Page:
The all-powerful spreadsheet sometimes meets its match. It can be a boon for most business processes, but when it’s not a good fit, it’s terrifyingly evident.
This can often be the result when it's non-numeric data filling a spreadsheet's rows and columns. The spreadsheet becomes too cumbersome to comb through (no matter how large of external monitor you own).
"I looked at the 200 applications in a spreadsheet and knew that was not a good system," said Kyle Taylor, Launchpad’s former director of operations who oversaw the applicant tracking process.
Here's the story of how a startup accelerator changed its process to handle a high number of applicants—now more than 1,000 per class.
Speeding Past Spreadsheet Utility
Earlier this year, PandoDaily called Launchpad "the top accelerator in Southern California," but when it first offered a mentorship program in 2010, all it had behind its name were two notable founders—Mark Suster and Adam Lilling—and a mission to help the local startup community.
In late 2011, Launchpad went from a mentorship organization to a full-on accelerator offering funding and office space. Media agency founder Sam Teller took on the role of managing director, and Kyle, a mechanical engineer at the time, came on board as director of operations. Together, they opened applications for the accelerator using an embedded Google Form on the Launchpad site.
Launchpad’s first accelerator class yielded between 300-400 applicants, which means its selection committee was tasked with sifting through more than 300 rows in a Google Spreadsheet to pare the pool down to eight startups.
"People were putting unstructured notes next to the application," Kyle commented about the way in which the committee interacted with the spreadsheet. And this was for their first accelerator class. What would happen when more applications needed to be managed using a spreadsheet?
"As you try to scale that, it becomes impossible," he said. "it gets very ugly, very quickly."
Seeking a Solution
Identifying this major snag in Launchpad’s applicant tracking workflow, Kyle went searching for software specifically dedicated to the process. His quest for a solution came up empty.
"All of it is targeted at human resource departments of large businesses with large budgets," Kyle said. "We didn't want to pay hundreds of dollars a month for something we were going to use once every 4-6 months."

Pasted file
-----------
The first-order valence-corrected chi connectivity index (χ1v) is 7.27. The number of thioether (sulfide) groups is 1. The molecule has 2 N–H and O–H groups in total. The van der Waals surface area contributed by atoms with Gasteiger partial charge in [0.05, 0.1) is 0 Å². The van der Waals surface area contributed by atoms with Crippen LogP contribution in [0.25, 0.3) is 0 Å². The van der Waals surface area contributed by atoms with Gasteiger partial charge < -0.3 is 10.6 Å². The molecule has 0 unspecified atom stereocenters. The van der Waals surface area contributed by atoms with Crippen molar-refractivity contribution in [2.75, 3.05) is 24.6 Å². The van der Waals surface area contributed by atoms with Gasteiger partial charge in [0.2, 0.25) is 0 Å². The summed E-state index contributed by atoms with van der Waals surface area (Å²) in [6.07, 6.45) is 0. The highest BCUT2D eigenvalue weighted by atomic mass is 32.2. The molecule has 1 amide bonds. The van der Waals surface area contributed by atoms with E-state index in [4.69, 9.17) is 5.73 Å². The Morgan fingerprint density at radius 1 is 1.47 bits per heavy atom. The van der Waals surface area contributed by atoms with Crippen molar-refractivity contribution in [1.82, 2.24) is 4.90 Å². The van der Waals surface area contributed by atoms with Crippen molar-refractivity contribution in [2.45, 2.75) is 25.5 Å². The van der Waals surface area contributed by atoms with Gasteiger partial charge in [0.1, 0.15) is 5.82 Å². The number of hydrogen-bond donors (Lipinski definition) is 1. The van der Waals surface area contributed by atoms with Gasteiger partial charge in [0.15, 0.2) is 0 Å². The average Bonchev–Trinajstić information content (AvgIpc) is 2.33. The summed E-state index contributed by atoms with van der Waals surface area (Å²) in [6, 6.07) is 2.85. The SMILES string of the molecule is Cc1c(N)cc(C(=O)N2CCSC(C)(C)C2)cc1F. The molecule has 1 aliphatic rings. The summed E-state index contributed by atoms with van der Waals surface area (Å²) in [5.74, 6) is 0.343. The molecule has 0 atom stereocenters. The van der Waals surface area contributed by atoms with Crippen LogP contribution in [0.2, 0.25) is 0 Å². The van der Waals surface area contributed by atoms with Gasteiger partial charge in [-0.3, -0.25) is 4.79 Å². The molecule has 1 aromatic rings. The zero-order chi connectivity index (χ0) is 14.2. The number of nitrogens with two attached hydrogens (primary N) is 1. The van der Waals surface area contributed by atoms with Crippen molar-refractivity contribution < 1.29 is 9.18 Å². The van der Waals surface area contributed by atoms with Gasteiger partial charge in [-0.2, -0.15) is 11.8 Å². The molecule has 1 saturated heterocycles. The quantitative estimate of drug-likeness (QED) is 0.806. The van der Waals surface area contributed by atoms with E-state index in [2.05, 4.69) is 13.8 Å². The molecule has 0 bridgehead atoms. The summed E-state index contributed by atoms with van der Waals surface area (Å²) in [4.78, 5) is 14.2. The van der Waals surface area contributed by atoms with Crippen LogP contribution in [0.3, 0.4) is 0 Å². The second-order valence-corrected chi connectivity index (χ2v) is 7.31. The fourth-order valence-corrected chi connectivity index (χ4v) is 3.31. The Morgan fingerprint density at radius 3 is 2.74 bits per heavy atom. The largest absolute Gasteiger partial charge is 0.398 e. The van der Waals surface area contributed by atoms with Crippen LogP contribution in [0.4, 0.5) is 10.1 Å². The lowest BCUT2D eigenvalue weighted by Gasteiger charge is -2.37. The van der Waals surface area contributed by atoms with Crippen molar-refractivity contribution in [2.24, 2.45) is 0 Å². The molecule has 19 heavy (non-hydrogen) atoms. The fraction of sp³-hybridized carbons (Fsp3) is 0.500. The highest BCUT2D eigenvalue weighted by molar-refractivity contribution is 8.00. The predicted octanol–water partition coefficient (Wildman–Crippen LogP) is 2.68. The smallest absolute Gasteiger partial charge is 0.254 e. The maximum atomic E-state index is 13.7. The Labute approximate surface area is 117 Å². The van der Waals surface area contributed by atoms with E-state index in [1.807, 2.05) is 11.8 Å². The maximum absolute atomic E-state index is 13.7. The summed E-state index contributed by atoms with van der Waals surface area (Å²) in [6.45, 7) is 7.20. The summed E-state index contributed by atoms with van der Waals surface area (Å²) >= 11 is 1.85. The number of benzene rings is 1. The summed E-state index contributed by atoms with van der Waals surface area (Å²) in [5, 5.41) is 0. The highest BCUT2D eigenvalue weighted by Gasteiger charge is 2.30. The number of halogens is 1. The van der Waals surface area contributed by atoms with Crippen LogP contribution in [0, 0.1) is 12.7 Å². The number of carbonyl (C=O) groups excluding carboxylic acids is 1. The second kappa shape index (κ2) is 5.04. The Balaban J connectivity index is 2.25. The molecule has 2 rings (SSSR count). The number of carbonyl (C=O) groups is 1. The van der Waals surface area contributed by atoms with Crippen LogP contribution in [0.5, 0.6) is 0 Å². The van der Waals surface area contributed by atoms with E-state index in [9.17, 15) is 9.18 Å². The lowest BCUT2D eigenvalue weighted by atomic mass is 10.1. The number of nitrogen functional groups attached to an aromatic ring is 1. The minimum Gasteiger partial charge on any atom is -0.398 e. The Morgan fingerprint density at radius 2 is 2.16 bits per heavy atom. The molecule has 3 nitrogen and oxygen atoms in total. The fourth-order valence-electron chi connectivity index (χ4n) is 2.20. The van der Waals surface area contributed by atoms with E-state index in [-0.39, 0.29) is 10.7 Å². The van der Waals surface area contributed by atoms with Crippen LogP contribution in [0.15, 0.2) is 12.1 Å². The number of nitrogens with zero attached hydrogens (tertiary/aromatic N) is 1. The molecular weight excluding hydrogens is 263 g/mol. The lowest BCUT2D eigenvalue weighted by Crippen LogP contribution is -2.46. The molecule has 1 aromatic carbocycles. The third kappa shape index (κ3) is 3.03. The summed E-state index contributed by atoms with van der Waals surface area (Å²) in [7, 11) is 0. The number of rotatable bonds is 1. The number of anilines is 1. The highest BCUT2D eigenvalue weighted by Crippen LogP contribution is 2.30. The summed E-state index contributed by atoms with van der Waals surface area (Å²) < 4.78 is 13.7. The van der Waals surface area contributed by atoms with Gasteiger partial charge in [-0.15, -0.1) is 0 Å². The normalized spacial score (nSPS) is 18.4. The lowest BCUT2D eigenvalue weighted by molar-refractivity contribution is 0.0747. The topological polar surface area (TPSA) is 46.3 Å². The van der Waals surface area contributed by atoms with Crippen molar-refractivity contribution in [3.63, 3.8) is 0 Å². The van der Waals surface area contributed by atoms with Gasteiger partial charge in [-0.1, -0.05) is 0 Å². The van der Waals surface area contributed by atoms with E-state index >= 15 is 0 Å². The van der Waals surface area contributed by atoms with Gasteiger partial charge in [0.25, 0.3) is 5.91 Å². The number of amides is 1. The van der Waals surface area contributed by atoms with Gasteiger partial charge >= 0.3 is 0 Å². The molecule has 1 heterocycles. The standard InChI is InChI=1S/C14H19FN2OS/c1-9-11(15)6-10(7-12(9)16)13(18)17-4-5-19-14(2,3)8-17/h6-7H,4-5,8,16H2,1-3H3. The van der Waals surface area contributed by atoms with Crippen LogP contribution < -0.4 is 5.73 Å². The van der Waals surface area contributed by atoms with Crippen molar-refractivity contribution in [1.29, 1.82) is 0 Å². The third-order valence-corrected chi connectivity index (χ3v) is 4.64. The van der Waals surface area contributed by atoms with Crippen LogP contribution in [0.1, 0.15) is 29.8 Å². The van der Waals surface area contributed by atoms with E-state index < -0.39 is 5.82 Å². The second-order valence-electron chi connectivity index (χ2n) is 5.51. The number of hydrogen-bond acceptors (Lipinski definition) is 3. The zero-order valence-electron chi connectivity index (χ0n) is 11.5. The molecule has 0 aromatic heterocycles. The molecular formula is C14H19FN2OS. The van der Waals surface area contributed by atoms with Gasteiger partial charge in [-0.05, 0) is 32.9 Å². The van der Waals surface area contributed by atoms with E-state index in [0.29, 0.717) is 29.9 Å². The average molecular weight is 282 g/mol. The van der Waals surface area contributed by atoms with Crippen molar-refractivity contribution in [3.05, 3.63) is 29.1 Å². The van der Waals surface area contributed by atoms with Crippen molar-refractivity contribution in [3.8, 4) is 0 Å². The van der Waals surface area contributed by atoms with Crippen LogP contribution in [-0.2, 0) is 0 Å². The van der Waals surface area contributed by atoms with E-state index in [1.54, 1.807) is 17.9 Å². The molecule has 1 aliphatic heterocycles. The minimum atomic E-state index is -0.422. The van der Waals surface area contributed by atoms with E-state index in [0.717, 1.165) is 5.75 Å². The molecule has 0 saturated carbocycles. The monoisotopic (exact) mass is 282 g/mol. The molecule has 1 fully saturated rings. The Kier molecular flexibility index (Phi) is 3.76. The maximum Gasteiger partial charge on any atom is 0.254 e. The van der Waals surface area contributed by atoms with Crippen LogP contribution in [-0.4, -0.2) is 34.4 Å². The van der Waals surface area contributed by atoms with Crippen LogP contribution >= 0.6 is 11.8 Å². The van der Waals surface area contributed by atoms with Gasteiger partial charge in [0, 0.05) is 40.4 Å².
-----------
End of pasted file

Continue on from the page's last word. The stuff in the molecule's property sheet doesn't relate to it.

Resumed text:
On top of a limited budget, Kyle had another problem at Launchpad: limited time and assistance from teammates. He couldn’t stick to the spreadsheet process and simply assign more staff to sift through applications—as a part of a small team, he had to be resourceful.
"We had the same number of people working (at Launchpad) no matter how many applications we were getting," Kyle said. "We weren't able to scale with people to read the applications, we had to scale with software."
How to Use Asana as an Applicant Tracker
Use of Asana in this way isn’t unique, in fact, it’s how the startup tracks its own applicants. Kyle had familiarity with the app—he knew several people using it as a to-do list—but before he read the post on the use case, he hadn’t considered Asana.
Now with the place to track applicants decided, the next step for Kyle was to work it into his current process—pulling applications from a web form, sharing slide decks with the selection committee and keeping all applicants informed with an email newsletter. These three actions were above Asana’s offering, so that’s when Kyle went searching again, this time landing on the Zapier app automation platform.
Here’s how Kyle set up Launchpad’s applicant tracking system:
1. Create an Asana Applicant Tracking Workspace
Using Asana, Launchpad is able to assign selection committee members responsibilities, note next steps for specific applicants, such as "reject" or "in-person interview," and ultimately pare down the now 1,000+ applicants per class to just eight admitted startups.
This video by Asana provides a general overview of applicant tracking in their app:
2. Connect an Application Form with Asana
Launchpad embeds a customized Wufoo form on their application page, asking prospective startups to answer around 20 questions and submit a pitch deck. Setting up automation via Zapier, all the answers are instantly added to Asana when an application is submitted. (Note: To see where the pitch deck goes, see step 4.)
3. Add Applicant Email to Newsletter List
With more than 1,000 applicants pouring in for each class, Launchpad makes it a priority to communicate the application process with the whole lot. To do so, the accelerator relies on MailChimp and Zapier’s ability to connect it to Wufoo in order to automatically add an applicant email address to a list in the email service.
4. Place Pitch Deck Dropbox
The last piece of Launchpad’s application process is to put an applicant’s pitch deck in a shared Dropbox folder among the selection committee. To accomplish this action, Kyle automated the sending of attached pitch decks on Wufoo submissions to Dropbox.
New Process Saves "Ton of Time"
Using Asana as the place to track applications and Zapier as a tool to connect the project management app with Wufoo has saved Launchpad a "ton of time," Kyle said. And it’s made the whole process "a lot more efficient" for a team that expanded from two to just four people over the past year and half because of the success of the accelerator.
Now on its sixth class, Launchpad has seen more than 40 companies go through its mentorship and accelerator programs, 35 of which have been funded and nine of which have been acquired. Applications for its next class, Spring 2014, are currently open.
Credits: Photos courtesy Launchpad LA on Facebook